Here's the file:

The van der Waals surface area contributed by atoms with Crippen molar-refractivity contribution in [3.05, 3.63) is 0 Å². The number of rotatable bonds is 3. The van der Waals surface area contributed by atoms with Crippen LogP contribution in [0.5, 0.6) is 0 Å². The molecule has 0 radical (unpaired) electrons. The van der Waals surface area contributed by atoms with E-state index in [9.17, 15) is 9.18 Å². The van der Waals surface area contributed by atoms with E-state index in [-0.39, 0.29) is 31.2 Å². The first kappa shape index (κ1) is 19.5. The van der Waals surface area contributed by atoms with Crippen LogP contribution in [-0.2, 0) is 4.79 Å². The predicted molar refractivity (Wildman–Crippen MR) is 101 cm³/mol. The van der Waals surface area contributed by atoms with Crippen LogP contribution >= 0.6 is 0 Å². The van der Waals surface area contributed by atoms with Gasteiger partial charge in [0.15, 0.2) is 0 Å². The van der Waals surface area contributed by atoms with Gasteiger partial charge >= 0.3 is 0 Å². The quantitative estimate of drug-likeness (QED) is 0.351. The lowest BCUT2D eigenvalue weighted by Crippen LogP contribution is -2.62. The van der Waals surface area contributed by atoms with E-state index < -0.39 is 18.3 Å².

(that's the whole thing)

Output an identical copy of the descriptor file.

The van der Waals surface area contributed by atoms with Crippen molar-refractivity contribution in [3.05, 3.63) is 0 Å². The number of rotatable bonds is 3. The van der Waals surface area contributed by atoms with Crippen LogP contribution in [0.5, 0.6) is 0 Å². The molecule has 0 radical (unpaired) electrons. The van der Waals surface area contributed by atoms with E-state index in [9.17, 15) is 9.18 Å². The van der Waals surface area contributed by atoms with E-state index in [-0.39, 0.29) is 31.2 Å². The first kappa shape index (κ1) is 19.5. The van der Waals surface area contributed by atoms with Crippen LogP contribution in [-0.2, 0) is 4.79 Å². The predicted molar refractivity (Wildman–Crippen MR) is 101 cm³/mol. The van der Waals surface area contributed by atoms with Crippen LogP contribution >= 0.6 is 0 Å². The van der Waals surface area contributed by atoms with Gasteiger partial charge in [0.15, 0.2) is 0 Å². The van der Waals surface area contributed by atoms with Gasteiger partial charge >= 0.3 is 0 Å². The quantitative estimate of drug-likeness (QED) is 0.351. The lowest BCUT2D eigenvalue weighted by Crippen LogP contribution is -2.62. The van der Waals surface area contributed by atoms with E-state index < -0.39 is 18.3 Å².